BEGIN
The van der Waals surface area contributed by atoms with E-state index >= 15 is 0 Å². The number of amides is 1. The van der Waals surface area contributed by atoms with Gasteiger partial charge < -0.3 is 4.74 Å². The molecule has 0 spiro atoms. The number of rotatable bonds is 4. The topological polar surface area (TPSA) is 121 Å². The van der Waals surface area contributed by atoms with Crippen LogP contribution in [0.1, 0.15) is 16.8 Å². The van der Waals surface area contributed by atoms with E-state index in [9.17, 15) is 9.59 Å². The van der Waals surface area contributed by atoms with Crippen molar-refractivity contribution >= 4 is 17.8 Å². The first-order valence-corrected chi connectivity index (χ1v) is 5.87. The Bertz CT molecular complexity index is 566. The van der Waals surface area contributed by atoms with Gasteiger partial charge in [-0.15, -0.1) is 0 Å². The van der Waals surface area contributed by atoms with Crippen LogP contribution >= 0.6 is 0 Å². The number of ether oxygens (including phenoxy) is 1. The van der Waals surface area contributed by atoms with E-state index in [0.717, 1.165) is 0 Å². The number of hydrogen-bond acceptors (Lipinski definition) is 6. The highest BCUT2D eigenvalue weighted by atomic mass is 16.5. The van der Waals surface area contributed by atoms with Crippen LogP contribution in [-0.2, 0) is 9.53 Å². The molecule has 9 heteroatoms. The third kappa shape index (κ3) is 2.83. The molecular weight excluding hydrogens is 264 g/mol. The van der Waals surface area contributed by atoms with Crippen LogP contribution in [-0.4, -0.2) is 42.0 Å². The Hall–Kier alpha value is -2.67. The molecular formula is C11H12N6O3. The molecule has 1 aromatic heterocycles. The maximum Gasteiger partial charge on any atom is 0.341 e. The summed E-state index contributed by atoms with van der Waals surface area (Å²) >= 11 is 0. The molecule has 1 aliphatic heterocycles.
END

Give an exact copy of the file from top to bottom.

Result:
The van der Waals surface area contributed by atoms with E-state index >= 15 is 0 Å². The number of amides is 1. The van der Waals surface area contributed by atoms with Gasteiger partial charge < -0.3 is 4.74 Å². The molecule has 0 spiro atoms. The number of rotatable bonds is 4. The topological polar surface area (TPSA) is 121 Å². The van der Waals surface area contributed by atoms with Crippen LogP contribution in [0.1, 0.15) is 16.8 Å². The van der Waals surface area contributed by atoms with E-state index in [9.17, 15) is 9.59 Å². The van der Waals surface area contributed by atoms with Crippen molar-refractivity contribution >= 4 is 17.8 Å². The first-order valence-corrected chi connectivity index (χ1v) is 5.87. The Bertz CT molecular complexity index is 566. The van der Waals surface area contributed by atoms with Gasteiger partial charge in [-0.15, -0.1) is 0 Å². The van der Waals surface area contributed by atoms with Crippen LogP contribution >= 0.6 is 0 Å². The number of ether oxygens (including phenoxy) is 1. The van der Waals surface area contributed by atoms with E-state index in [0.717, 1.165) is 0 Å². The number of hydrogen-bond acceptors (Lipinski definition) is 6. The highest BCUT2D eigenvalue weighted by atomic mass is 16.5. The van der Waals surface area contributed by atoms with Crippen LogP contribution in [-0.2, 0) is 9.53 Å². The molecule has 9 heteroatoms. The third kappa shape index (κ3) is 2.83. The molecular weight excluding hydrogens is 264 g/mol. The van der Waals surface area contributed by atoms with Crippen LogP contribution in [-0.4, -0.2) is 42.0 Å². The Hall–Kier alpha value is -2.67. The molecular formula is C11H12N6O3. The molecule has 1 aromatic heterocycles. The maximum Gasteiger partial charge on any atom is 0.341 e. The summed E-state index contributed by atoms with van der Waals surface area (Å²) >= 11 is 0. The molecule has 1 aliphatic heterocycles.